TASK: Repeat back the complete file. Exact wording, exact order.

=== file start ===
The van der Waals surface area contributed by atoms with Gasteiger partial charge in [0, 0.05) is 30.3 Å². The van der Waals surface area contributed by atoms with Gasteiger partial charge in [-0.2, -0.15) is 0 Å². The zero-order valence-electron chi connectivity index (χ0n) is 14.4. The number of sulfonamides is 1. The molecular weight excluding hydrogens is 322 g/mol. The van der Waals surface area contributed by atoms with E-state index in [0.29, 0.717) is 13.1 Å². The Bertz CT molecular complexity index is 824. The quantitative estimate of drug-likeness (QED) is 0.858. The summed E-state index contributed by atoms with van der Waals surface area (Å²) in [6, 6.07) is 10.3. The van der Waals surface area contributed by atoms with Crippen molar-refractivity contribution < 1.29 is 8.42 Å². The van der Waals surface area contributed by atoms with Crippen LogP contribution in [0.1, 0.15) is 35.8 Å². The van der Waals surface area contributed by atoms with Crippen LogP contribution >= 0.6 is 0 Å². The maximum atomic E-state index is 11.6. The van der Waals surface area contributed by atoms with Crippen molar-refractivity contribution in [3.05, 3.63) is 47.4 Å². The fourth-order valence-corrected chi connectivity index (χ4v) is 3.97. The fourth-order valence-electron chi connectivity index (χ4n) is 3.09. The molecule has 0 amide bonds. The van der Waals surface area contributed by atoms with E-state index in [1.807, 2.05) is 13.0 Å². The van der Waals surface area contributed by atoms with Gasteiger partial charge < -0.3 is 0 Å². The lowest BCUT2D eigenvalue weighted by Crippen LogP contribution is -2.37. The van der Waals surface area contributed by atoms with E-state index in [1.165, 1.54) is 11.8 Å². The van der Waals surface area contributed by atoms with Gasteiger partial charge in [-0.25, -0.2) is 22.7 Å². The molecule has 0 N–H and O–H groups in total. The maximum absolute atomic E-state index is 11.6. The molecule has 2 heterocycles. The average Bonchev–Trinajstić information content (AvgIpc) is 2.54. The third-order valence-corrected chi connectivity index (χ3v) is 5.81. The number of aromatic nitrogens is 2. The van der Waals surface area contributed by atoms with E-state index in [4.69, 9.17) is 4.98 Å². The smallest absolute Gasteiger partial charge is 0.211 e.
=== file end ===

The van der Waals surface area contributed by atoms with Gasteiger partial charge in [0, 0.05) is 30.3 Å². The van der Waals surface area contributed by atoms with Gasteiger partial charge in [-0.2, -0.15) is 0 Å². The zero-order valence-electron chi connectivity index (χ0n) is 14.4. The number of sulfonamides is 1. The molecular weight excluding hydrogens is 322 g/mol. The van der Waals surface area contributed by atoms with E-state index in [0.29, 0.717) is 13.1 Å². The Bertz CT molecular complexity index is 824. The quantitative estimate of drug-likeness (QED) is 0.858. The summed E-state index contributed by atoms with van der Waals surface area (Å²) in [6, 6.07) is 10.3. The van der Waals surface area contributed by atoms with Crippen molar-refractivity contribution < 1.29 is 8.42 Å². The van der Waals surface area contributed by atoms with Crippen LogP contribution in [0.1, 0.15) is 35.8 Å². The van der Waals surface area contributed by atoms with Crippen LogP contribution >= 0.6 is 0 Å². The maximum atomic E-state index is 11.6. The van der Waals surface area contributed by atoms with Crippen molar-refractivity contribution in [3.05, 3.63) is 47.4 Å². The fourth-order valence-corrected chi connectivity index (χ4v) is 3.97. The fourth-order valence-electron chi connectivity index (χ4n) is 3.09. The molecule has 0 amide bonds. The van der Waals surface area contributed by atoms with E-state index in [1.807, 2.05) is 13.0 Å². The van der Waals surface area contributed by atoms with Gasteiger partial charge < -0.3 is 0 Å². The lowest BCUT2D eigenvalue weighted by Crippen LogP contribution is -2.37. The van der Waals surface area contributed by atoms with E-state index in [1.165, 1.54) is 11.8 Å². The van der Waals surface area contributed by atoms with Gasteiger partial charge in [-0.25, -0.2) is 22.7 Å². The molecule has 0 N–H and O–H groups in total. The maximum absolute atomic E-state index is 11.6. The molecule has 2 heterocycles. The average Bonchev–Trinajstić information content (AvgIpc) is 2.54. The third-order valence-corrected chi connectivity index (χ3v) is 5.81. The number of aromatic nitrogens is 2. The van der Waals surface area contributed by atoms with E-state index in [4.69, 9.17) is 4.98 Å². The smallest absolute Gasteiger partial charge is 0.211 e.